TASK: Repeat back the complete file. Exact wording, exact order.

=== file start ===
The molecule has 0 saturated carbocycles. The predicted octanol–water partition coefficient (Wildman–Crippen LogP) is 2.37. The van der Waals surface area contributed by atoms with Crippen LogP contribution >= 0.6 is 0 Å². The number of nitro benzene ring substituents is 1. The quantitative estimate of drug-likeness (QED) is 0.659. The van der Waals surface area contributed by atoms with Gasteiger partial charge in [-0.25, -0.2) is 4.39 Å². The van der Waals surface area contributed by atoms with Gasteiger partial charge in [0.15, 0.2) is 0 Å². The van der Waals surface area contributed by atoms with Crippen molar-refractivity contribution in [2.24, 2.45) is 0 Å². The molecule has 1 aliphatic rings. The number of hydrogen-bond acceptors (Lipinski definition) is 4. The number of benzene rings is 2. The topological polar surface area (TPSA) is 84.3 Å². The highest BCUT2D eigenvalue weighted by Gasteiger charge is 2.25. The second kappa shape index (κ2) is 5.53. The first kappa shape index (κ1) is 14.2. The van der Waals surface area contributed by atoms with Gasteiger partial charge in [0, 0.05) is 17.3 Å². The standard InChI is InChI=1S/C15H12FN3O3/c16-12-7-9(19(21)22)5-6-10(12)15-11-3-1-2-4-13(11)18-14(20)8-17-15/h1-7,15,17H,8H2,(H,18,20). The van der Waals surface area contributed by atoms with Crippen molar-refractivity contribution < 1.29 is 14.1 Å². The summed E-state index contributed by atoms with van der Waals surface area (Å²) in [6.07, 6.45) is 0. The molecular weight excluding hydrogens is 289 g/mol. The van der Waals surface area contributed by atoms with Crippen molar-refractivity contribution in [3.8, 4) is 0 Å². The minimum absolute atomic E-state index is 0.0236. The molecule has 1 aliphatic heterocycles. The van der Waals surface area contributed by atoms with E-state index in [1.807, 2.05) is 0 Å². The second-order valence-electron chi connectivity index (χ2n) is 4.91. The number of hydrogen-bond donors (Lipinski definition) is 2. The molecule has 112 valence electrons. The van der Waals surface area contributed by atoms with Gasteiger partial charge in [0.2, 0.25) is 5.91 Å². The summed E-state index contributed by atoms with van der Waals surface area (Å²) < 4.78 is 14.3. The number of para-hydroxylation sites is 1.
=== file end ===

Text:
The molecule has 0 saturated carbocycles. The predicted octanol–water partition coefficient (Wildman–Crippen LogP) is 2.37. The van der Waals surface area contributed by atoms with Crippen LogP contribution >= 0.6 is 0 Å². The number of nitro benzene ring substituents is 1. The quantitative estimate of drug-likeness (QED) is 0.659. The van der Waals surface area contributed by atoms with Gasteiger partial charge in [-0.25, -0.2) is 4.39 Å². The van der Waals surface area contributed by atoms with Gasteiger partial charge in [0.15, 0.2) is 0 Å². The van der Waals surface area contributed by atoms with Crippen molar-refractivity contribution in [2.24, 2.45) is 0 Å². The molecule has 1 aliphatic rings. The number of hydrogen-bond acceptors (Lipinski definition) is 4. The number of benzene rings is 2. The topological polar surface area (TPSA) is 84.3 Å². The highest BCUT2D eigenvalue weighted by Gasteiger charge is 2.25. The second kappa shape index (κ2) is 5.53. The first kappa shape index (κ1) is 14.2. The van der Waals surface area contributed by atoms with Gasteiger partial charge in [0, 0.05) is 17.3 Å². The standard InChI is InChI=1S/C15H12FN3O3/c16-12-7-9(19(21)22)5-6-10(12)15-11-3-1-2-4-13(11)18-14(20)8-17-15/h1-7,15,17H,8H2,(H,18,20). The van der Waals surface area contributed by atoms with Crippen molar-refractivity contribution < 1.29 is 14.1 Å². The summed E-state index contributed by atoms with van der Waals surface area (Å²) in [6.07, 6.45) is 0. The molecular weight excluding hydrogens is 289 g/mol. The van der Waals surface area contributed by atoms with Crippen molar-refractivity contribution in [3.8, 4) is 0 Å². The minimum absolute atomic E-state index is 0.0236. The molecule has 1 aliphatic heterocycles. The van der Waals surface area contributed by atoms with E-state index in [1.807, 2.05) is 0 Å². The second-order valence-electron chi connectivity index (χ2n) is 4.91. The number of hydrogen-bond donors (Lipinski definition) is 2. The molecule has 112 valence electrons. The van der Waals surface area contributed by atoms with Gasteiger partial charge in [0.2, 0.25) is 5.91 Å². The summed E-state index contributed by atoms with van der Waals surface area (Å²) < 4.78 is 14.3. The number of para-hydroxylation sites is 1.